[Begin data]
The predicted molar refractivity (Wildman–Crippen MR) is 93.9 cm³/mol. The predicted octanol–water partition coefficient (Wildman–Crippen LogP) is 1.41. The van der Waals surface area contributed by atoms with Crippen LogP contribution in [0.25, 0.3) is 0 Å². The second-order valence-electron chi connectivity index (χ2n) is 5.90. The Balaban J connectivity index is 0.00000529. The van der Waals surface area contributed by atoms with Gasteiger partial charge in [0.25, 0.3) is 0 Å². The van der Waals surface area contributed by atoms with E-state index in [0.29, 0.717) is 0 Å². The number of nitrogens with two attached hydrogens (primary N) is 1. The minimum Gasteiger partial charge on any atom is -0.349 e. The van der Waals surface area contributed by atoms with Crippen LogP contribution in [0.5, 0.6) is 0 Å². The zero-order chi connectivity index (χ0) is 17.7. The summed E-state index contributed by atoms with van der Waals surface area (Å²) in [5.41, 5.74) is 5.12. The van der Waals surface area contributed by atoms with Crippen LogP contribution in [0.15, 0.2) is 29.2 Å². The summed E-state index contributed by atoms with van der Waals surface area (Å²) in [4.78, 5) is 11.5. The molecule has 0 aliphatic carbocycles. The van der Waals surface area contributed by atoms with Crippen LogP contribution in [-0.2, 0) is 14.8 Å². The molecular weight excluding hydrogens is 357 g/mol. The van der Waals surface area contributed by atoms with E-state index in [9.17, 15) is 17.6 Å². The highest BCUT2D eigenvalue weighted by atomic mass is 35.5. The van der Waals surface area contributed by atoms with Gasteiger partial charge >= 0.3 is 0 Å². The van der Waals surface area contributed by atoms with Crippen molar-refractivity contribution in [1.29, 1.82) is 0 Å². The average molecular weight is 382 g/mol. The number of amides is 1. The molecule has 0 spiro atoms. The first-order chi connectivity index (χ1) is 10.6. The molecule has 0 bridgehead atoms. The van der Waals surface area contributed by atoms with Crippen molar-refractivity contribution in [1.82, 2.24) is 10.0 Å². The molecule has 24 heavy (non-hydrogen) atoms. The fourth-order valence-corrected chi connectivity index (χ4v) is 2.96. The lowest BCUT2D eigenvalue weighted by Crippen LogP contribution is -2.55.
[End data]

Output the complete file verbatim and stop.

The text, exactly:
The predicted molar refractivity (Wildman–Crippen MR) is 93.9 cm³/mol. The predicted octanol–water partition coefficient (Wildman–Crippen LogP) is 1.41. The van der Waals surface area contributed by atoms with Crippen LogP contribution in [0.25, 0.3) is 0 Å². The second-order valence-electron chi connectivity index (χ2n) is 5.90. The Balaban J connectivity index is 0.00000529. The van der Waals surface area contributed by atoms with Gasteiger partial charge in [0.25, 0.3) is 0 Å². The van der Waals surface area contributed by atoms with E-state index in [0.29, 0.717) is 0 Å². The number of nitrogens with two attached hydrogens (primary N) is 1. The minimum Gasteiger partial charge on any atom is -0.349 e. The van der Waals surface area contributed by atoms with Crippen LogP contribution in [0.5, 0.6) is 0 Å². The zero-order chi connectivity index (χ0) is 17.7. The summed E-state index contributed by atoms with van der Waals surface area (Å²) in [5.41, 5.74) is 5.12. The van der Waals surface area contributed by atoms with Crippen LogP contribution in [0.15, 0.2) is 29.2 Å². The summed E-state index contributed by atoms with van der Waals surface area (Å²) in [4.78, 5) is 11.5. The molecule has 0 aliphatic carbocycles. The van der Waals surface area contributed by atoms with Crippen LogP contribution in [-0.2, 0) is 14.8 Å². The molecular weight excluding hydrogens is 357 g/mol. The van der Waals surface area contributed by atoms with E-state index in [9.17, 15) is 17.6 Å². The highest BCUT2D eigenvalue weighted by atomic mass is 35.5. The van der Waals surface area contributed by atoms with Gasteiger partial charge >= 0.3 is 0 Å². The van der Waals surface area contributed by atoms with Crippen molar-refractivity contribution in [1.29, 1.82) is 0 Å². The average molecular weight is 382 g/mol. The number of amides is 1. The molecule has 0 spiro atoms. The first-order chi connectivity index (χ1) is 10.6. The molecule has 0 bridgehead atoms. The van der Waals surface area contributed by atoms with Crippen molar-refractivity contribution in [1.82, 2.24) is 10.0 Å². The molecule has 24 heavy (non-hydrogen) atoms. The fourth-order valence-corrected chi connectivity index (χ4v) is 2.96. The lowest BCUT2D eigenvalue weighted by Crippen LogP contribution is -2.55.